I saw this at a film festival when I was living in Italy. My girlfriend at the time marked it as one she wanted to see, so I went in with few preconceptions. This is usually the best way to watch a film, I find.
The film (based on a play) centres around a group of men, all except one are gay. The dynamic between the range of stereotypes, from full-on queen to straight-acting to (one assumes) repressed and in denial, is what propels the storyline.
Since it was filmed in the seventies, the period feel only serves to increase the feeling of high camp. In fact, it’s quite liberating to see such overblown stereotypes be given a proper dramatic narrative, rather than have them simply in comedic roles that they usually got in the seventies. Although, at first it can be a little odd, but before long you start to accept their various quirks and settle down to follow the storyline.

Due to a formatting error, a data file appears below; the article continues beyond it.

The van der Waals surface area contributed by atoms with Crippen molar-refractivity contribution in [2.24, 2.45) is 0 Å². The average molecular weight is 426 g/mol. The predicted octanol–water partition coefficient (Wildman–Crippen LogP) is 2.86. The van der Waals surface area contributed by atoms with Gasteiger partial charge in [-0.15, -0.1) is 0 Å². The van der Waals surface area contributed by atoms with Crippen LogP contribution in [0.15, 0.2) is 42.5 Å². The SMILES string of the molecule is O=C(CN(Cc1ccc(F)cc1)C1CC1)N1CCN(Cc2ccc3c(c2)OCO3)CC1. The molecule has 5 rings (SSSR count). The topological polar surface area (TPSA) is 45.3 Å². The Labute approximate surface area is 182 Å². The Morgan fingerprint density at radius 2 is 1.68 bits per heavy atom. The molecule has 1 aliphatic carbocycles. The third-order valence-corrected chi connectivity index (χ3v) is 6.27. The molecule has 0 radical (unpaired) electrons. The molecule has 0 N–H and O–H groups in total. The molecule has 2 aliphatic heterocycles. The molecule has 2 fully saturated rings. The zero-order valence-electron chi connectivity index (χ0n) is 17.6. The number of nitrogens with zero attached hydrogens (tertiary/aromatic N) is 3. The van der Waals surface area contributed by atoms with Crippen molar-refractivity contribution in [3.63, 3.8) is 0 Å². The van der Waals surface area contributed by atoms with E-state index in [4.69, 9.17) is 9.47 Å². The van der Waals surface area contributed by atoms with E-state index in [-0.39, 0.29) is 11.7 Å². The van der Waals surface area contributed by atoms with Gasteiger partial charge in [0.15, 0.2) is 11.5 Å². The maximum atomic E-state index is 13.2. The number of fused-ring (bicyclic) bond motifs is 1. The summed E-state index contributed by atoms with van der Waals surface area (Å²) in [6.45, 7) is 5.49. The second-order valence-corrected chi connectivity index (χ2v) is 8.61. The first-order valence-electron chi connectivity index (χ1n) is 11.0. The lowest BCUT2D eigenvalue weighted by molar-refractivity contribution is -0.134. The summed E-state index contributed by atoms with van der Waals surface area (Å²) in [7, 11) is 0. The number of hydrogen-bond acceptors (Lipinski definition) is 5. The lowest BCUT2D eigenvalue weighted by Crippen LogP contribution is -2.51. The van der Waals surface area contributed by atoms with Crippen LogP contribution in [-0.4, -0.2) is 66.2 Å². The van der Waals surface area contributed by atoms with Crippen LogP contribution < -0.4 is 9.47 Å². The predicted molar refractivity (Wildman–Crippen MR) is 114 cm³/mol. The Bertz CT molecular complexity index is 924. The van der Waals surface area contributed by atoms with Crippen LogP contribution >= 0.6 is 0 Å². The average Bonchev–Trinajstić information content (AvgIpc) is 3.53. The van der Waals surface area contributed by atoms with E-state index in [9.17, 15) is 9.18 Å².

However, I can understand the reputation the film has acquired as being an Uncle Tom for the gay community. The conclusion of the film is that the main character breaks down in tears, exclaiming how much he hates himself (as I recall). It kind of undermines the previous events, and while certainly dramatic it’s quite an odd note to end on.
But as a period piece, it’s fascinating. And if you don’t read it as a commentary on the gay community, and take it at face value that it’s a story about these particular individuals, it’s an entertaining and engaging film.